12 Singular and plural Rules for forming the plural 1. The most common way of forming the plural is to add –s, or –es to the singular, e.g. week – weeks; vine – vines; brush – brushes. 2. Change –f or –fe into –ves, eg. wife – wives; thief - thieves. ([FHSWLRQVDUHWKHIROORZLQJZRUGVZKHUH\RXRQO\DGG²VWRWKHÀQDO²I e.g. roof – roofs; chief – chiefs; cuff – cuffs; belief – beliefs; dwarf – dwarfs; grief - griefs; brief – briefs; cliff – cliffs; reef – reefs; gulf – gulfs; puff – puffs; handkerchief – handkerchiefs. 4. Add –s only to some nouns ending in –oo and –o, e.g. piano – pianos; radio radios, zoo - zoos, bamboo - bamboos. 5. But add –es to these nouns, e.g. potato – potatoes; hero – heroes; hobo – hoboes; mosquito – mosquitoes; tomato – tomatoes, cargo - cargoes, echo - echoes. 6. Add –s to some nouns ending in –ay, -ey, –oy, e.g. joy –joys; key – keys; play – plays. &KDQJHWKH²\LQWR²LHVLQWKHVHÁ\²ÁLHVMHOO\²MHOOLHVFRXQWU\FRXQWULHV 8. Irregular plurals, some changing the vowel, e.g. mouse – mice; ox – oxen; goose – geese; child – children; tooth - teeth, louse - lice. 9. Few nouns have the same form for singular and plural, e.g. buck – buck; sheep – sheep; quail – quail; salmon – salmon; deer – deer; gross – gross; ÀVK²ÀVKVZLQH²VZLQHFDWWOHSLQFHUVWURXVHUVMHDQV 10. Some nouns have no singular form, e.g. scissors, pliers, trousers, pants, spectacles, news, measles and mumps. 11. Some nouns have no plural form, e.g. gold, furniture, fruit, luggage, game (wild animals) , stock (sheep, cattle), information, advice, knowledge, ignorance, nonsense, education, progress, wealth, poverty, luck, childhood, music, poetry, biology, photography, economics, safety, violence, laughter, anger. 12. These can take a -s or change to -ves: hoof - hoofs - hooves; scarf - scarfs scarves; wharf - wharfs - wharves.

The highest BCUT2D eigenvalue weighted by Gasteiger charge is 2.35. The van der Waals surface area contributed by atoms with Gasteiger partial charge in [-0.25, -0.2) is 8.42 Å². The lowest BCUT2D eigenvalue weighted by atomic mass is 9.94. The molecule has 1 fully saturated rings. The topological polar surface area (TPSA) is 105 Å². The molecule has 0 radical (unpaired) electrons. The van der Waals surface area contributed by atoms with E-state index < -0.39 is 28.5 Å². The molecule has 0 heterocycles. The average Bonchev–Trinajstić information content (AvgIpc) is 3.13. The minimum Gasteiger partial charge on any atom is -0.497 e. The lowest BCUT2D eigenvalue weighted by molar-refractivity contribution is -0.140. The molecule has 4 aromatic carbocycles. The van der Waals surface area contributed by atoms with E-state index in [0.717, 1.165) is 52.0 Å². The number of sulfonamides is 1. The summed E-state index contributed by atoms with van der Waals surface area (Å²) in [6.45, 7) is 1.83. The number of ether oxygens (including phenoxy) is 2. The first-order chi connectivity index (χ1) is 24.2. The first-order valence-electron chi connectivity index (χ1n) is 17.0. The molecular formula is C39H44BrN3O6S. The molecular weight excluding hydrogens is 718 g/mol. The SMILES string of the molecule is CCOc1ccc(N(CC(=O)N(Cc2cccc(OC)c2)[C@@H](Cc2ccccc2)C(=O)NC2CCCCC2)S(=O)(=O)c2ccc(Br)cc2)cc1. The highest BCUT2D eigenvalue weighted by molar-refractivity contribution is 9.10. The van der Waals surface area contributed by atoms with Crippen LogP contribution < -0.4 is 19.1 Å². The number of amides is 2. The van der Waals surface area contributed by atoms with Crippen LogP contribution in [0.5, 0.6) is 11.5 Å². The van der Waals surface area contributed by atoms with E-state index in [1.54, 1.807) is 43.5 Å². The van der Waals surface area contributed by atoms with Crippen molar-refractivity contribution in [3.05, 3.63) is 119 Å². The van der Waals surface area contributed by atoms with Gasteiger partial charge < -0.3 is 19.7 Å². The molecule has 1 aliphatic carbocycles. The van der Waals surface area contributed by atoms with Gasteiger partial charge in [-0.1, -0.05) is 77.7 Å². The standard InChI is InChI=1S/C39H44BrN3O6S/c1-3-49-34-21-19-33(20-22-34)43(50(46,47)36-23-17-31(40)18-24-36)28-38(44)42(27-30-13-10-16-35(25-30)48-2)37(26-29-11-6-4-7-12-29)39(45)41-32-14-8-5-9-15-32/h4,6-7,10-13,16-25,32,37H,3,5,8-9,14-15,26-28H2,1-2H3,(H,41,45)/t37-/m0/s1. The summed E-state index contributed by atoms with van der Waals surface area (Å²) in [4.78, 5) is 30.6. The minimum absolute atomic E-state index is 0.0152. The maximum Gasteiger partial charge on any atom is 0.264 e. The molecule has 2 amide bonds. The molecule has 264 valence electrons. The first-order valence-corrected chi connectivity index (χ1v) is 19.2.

Alcoholics Anonymous / Automobile Association
Before noon (Latin - ante meridiem)
Anno Domini (in the year of our Lord)
Ad libitum (at pleasure)
Automatic teller machine
Cash on delivery
And others; and the rest (Latin - et cetera)
That is (Latin - id est)
Member of Parliament; Military Police
Pay as you earn
After noon (Latin - post meridiem)
South Africa; Salvation Army
South African Police Service
United States of America
Value Added Tax
Very important person
14 Words that are easily confused Borrow and lend (When you borrow, you receive; when you lend, you give) e.g. I am not going to lend you my pen. (lend to) I want to borrow a book from you. (borrow from someone) Can and may (can means to be able) e.g. Teacher, may I please leave the room? I can open the door. Teach and learn (The teacher teaches the children, but they learn) e.g. What are you going to teach us today? I shall have to learn harder this year. Lie and lay /LHWROLHÁDWRQDEHGOLHOD\ODLQ Lie - to tell a lie (lie - lied - lied) Lay - lay the table (laid - laid) Lay - chickens lay eggs (laid - laid) Much and many (Many = countable) e.g. many children; much time; much money; many books; much sugar Few and little (Few = countable) e.g. a few children; a little time 31